As a kid I dreamt of a life inspired by Famous five camping in the countryside or living in a Treehouse. When I grew up I realized how geographical barriers won over dreamy travel plans. A date with the penguins in Antarctica was exactly not as feasible as geography books portrayed and adventures in Amazon jungles were easy to dream about but hard to live in reality. A few brushes further with reality led to the realization that dream destinations meant money.
It meant sound financial planning, meticulous saving, wise financial planning and prudent spending. Travel is beautiful and even more when you save up for it! My Myanmar trip was one such dream trip where pennies were saved, expenditure was curtailed and once it became a reality, there was a euphoria like none other!
Every phase of the trip was broken down to T from planning to research, to travel insurance to fretting about vegetarian food.
When I started earning, along with mandatory and essential financial decisions, a travel fund was created too. All tiny earnings from travel were pooled into the fund for future travels. A person who knew zilch about credit cards, financial plans and premium calculators was now just for the sake of ticking off bucket list destinations learning to manage Vitamin M (money) and how!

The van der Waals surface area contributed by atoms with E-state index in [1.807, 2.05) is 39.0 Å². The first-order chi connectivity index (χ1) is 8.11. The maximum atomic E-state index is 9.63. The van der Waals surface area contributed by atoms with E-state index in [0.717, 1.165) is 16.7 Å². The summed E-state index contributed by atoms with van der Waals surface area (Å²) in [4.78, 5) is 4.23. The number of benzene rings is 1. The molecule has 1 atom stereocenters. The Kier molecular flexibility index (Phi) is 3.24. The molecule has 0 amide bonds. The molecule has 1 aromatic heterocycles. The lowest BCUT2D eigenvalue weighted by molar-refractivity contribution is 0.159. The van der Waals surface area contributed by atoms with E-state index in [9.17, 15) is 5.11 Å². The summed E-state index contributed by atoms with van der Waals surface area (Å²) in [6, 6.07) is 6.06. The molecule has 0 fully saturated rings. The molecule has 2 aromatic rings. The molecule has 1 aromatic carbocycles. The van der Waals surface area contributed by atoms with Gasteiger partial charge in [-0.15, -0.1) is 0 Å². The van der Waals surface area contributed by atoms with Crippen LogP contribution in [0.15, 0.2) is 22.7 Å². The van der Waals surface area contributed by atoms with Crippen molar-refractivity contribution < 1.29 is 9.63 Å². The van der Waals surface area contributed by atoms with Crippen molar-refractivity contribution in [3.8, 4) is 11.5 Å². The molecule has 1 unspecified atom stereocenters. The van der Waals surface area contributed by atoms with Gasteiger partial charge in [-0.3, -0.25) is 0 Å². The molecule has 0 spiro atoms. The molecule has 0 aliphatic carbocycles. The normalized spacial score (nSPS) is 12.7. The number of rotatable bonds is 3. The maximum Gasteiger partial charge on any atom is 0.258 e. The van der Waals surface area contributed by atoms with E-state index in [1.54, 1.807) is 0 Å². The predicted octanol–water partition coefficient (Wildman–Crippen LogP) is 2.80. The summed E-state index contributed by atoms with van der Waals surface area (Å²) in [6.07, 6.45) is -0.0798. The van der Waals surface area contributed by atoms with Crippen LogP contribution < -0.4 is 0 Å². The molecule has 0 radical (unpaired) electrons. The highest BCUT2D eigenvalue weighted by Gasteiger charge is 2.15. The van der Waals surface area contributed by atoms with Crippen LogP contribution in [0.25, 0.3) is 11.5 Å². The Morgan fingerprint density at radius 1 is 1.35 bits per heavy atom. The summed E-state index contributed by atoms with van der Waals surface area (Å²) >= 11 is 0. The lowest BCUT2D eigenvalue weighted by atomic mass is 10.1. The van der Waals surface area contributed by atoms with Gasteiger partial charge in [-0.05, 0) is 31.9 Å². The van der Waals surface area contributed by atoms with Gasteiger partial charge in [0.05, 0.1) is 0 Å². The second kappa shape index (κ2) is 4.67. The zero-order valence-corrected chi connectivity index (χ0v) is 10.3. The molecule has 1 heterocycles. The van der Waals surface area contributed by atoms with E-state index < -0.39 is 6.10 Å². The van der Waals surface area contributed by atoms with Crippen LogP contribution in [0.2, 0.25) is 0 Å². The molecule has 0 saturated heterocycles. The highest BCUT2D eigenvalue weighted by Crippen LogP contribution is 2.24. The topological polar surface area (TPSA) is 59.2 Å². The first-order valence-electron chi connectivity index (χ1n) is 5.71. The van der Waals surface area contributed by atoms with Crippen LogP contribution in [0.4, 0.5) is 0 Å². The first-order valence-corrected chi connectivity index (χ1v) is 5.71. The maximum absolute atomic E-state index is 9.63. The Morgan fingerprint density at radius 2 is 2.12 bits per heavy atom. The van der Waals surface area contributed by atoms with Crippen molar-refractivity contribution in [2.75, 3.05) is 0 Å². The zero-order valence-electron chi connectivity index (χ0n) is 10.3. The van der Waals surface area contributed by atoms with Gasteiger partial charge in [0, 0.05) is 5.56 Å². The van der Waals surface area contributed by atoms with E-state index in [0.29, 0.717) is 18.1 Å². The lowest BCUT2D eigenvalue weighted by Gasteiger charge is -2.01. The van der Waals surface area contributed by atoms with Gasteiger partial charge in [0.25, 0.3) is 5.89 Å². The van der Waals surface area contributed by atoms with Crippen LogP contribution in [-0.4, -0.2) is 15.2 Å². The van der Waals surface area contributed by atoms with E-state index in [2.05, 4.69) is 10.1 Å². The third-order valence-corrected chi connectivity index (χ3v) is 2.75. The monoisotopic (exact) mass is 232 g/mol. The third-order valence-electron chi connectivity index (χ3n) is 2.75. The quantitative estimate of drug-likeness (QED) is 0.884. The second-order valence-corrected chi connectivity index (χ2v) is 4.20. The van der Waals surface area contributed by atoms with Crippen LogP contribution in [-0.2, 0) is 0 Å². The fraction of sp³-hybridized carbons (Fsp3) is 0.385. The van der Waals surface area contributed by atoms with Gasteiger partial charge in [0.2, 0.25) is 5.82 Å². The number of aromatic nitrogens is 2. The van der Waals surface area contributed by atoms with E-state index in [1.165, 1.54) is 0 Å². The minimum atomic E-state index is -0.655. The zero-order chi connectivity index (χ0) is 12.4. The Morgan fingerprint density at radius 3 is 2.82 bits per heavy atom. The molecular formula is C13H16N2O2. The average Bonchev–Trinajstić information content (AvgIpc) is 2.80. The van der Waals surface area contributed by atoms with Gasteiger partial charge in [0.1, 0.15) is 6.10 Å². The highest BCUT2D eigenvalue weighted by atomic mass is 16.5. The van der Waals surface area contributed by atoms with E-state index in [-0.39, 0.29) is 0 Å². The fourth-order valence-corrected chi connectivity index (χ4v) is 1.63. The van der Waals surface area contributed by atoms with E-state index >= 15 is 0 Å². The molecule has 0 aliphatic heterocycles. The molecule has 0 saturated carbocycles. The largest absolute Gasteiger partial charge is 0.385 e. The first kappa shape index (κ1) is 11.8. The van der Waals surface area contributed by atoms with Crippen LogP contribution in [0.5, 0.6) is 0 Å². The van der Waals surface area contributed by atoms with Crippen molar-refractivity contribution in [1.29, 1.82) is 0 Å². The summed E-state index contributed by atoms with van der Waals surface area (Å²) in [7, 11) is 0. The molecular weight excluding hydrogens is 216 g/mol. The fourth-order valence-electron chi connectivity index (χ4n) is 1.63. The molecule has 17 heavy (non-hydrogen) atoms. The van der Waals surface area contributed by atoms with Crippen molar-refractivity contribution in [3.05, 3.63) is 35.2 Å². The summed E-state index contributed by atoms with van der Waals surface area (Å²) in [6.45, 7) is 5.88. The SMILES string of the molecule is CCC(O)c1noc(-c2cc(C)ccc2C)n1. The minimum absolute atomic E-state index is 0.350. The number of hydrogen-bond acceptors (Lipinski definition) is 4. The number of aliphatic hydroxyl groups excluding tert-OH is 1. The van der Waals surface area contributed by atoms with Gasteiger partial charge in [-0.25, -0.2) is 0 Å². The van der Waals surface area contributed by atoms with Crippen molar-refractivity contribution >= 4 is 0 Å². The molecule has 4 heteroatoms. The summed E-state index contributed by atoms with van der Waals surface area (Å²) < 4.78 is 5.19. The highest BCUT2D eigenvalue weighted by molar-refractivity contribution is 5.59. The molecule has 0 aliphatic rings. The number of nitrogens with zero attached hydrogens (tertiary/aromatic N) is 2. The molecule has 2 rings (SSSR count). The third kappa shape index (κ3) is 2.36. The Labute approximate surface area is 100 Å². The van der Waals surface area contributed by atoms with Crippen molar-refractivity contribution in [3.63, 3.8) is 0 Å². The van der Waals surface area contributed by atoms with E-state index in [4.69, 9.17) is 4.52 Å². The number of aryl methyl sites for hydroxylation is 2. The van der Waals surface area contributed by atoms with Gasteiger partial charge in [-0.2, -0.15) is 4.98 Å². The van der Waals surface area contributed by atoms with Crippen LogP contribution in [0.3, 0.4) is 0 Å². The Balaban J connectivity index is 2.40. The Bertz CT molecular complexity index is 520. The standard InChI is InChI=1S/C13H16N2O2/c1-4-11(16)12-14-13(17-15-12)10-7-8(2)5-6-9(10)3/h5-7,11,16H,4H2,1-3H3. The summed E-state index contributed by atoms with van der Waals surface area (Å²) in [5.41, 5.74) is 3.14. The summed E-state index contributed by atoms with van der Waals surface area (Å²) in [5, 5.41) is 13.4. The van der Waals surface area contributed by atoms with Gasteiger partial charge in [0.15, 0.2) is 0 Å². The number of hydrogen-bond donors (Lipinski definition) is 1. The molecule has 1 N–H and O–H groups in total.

Everyone thinks travel blogging is all about sponsored press trips and “free” travel, but alas, many of the blogging fraternity will travel anyway! While press trips may be an economical way to see the world, they aren’t the ‘only’ way to travel.
In this post, 10 travel bloggers from across the world share their tips, secrets and advise to travel smart and manage your finances in a way that your bucket list is never deprived of Vitamin M!
The Digital Wallet Way
Craig from No Real Plan
I manage my finances while travelling through travel budget apps. Each new country I visit, I input my budget and length of time into the app.
This, in turn, makes me cut down on the needless stuff from my travels and starts saving money, so I can travel for longer. The app is compares my daily spend to my daily budget, so it tells me immediately if I am going over, but then takes into account my whole trip budget also.